David Walton ’01 plays Vance, one half of one of the three couples — probably the most volatile and crazy couple — featured in NBC’s new show “Perfect Couples.” He has had a bumpy career so far, with roles on sitcoms that never got more than six episodes. And based on the first two episodes, starring in “Perfect Couples” may not be such a cool thing to do after all.
Walton said he first became interested in acting during his time at Brown, telling the HuffPo that he had to give up his spot on the crew team to pursue it. Well, that explains why Google suggests searches for “David Walton” be followed by the word “shirtless.”
In a cast of unknowns and Olivia Munn (now seemingly everywhere, but performing with talent nowhere), Walton doesn’t particularly stand out. His character seems to spend virtually all of his screen time either fighting with or having sex with his partner Amy. They’re the kooky foil to more calm characters on the show, but they (or any of the others, for that matter) are not particularly likable or realistic. In the premiere episode, which aired two weeks ago, a contrived and awkwardly-acted game night quickly devolves into the other two couples trying to ignore Vance and Amy going at it on the couch. Really, how many couples scream at each other then have angry sex in front of their friends in the middle of a game of Celebrity?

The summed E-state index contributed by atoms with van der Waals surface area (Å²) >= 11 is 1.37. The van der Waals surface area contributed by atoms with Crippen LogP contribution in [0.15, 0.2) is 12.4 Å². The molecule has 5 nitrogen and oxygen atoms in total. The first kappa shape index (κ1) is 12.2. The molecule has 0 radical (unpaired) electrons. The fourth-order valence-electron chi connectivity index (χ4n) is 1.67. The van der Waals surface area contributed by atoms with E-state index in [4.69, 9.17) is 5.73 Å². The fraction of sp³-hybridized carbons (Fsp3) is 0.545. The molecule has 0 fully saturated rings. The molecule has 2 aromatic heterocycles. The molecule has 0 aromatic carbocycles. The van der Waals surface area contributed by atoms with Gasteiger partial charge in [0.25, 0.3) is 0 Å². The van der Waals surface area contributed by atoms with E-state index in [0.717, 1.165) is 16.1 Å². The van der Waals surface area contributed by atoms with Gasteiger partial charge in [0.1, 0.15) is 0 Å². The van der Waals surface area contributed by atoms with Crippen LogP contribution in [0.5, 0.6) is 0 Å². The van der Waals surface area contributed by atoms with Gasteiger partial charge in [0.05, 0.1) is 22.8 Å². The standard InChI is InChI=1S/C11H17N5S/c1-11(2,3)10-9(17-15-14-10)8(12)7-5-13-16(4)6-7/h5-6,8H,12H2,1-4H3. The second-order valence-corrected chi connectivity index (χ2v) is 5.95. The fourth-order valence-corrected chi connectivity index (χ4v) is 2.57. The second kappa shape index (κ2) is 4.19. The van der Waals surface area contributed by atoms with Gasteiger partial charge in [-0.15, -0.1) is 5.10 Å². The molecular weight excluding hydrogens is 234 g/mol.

What’s sad is, “Perfect Couples” should be better. It was created by Jon Pollack, a former writer and producer for “30 Rock” and “Community,” and Scott Silveri, a former writer and producer for “Friends.” They co-wrote the first two episodes that have already aired, and they’re just not funny. The show reinforces that common media trope that men never grow up and women are often batshit crazy. How enlightened.
“Perfect Couples” is sandwiched between two of the strongest shows on NBC — the refreshingly smart “Community” and the solid stand-by “The Office” (which happens to showcase a Brown alum in a more successful show). Among such company, “Perfect Couples” just can’t hold its own. With unimpressive ratings and a panning from the critics, it may not be long for this world.
Better luck next time, Walton. Just try to use this fabulous education to pick a better project next time.